The stars aligned, my mind was ready, and I heard about this system for clearing out your head, getting everything into an external brain, and being able to re-engage with work in a productive way that helps you get a lot more done with a lot less stress.
It was the perfect tool, in that moment.
But the clarity I sought was only able to show up on my radar because I had cleared other things out of the way through my regular meditation practice and habit.
(Today, after I meditate, I proceed to plan my day, and outline the 3 inviolable tasks I’m going to get done, as well as any additional tasks that deserve my priority attention.)
Breakthrough #5: You will become a more grounded human being…
If you go through life not thinking about what you’re thinking about, not aware of all the mental chatter, you will invariably be spending way more time in your head than actually interacting with the world.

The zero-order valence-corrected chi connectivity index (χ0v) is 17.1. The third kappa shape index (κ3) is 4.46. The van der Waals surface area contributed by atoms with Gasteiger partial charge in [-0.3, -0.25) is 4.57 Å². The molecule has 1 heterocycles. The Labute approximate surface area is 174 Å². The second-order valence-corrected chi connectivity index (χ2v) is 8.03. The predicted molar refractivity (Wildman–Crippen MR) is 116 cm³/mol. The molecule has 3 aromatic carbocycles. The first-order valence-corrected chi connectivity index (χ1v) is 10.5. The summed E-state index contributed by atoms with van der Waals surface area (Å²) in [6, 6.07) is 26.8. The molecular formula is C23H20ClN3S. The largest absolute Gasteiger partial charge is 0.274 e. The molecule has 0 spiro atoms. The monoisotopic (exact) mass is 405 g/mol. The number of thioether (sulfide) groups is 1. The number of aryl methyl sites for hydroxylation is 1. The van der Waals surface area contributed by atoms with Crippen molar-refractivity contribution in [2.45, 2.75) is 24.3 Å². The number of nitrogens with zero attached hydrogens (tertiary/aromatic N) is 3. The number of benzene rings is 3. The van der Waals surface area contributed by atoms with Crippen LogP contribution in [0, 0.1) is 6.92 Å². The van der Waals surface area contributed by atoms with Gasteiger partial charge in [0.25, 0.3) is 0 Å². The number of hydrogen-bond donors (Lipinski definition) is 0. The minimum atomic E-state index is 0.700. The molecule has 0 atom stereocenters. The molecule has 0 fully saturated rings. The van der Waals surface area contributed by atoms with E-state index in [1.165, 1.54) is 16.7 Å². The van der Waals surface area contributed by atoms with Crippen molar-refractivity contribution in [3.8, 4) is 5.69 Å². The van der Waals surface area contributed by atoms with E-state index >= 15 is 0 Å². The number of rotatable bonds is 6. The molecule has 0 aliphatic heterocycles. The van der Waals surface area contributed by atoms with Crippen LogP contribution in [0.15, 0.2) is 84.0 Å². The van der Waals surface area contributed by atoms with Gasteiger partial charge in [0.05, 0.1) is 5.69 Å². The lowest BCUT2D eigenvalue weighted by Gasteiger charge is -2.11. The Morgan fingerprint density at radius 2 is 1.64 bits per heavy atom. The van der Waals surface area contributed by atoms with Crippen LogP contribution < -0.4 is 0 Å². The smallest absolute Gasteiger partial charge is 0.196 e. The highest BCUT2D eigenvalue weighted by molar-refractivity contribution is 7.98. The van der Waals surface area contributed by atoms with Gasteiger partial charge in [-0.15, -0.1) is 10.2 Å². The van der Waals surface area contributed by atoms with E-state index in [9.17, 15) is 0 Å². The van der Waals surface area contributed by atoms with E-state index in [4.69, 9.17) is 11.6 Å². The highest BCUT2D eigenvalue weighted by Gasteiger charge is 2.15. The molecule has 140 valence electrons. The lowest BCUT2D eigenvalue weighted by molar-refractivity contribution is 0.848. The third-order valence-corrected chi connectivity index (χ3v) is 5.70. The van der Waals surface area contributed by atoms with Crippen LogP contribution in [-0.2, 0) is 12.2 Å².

In other words, your head is in the clouds!
Bringing awareness back to what you’re thinking about has an interesting effect. It detaches you from the thoughts themselves, so you can let go of them when you need to engage with the world.
Which leads to all sorts of changes in how you approach life.
I spend less time lost in my digital devices, especially when I’m with human beings in person. I spend way less time on Facebook, unless I’m actually interacting with someone and that’s the best place to do it.
I pay more attention to all aspects of life — physical and mental health, relationships, and my work. I appreciate beauty more, I’m even more motivated to uncover truths about the world, and I have rededicated myself to being a good human being.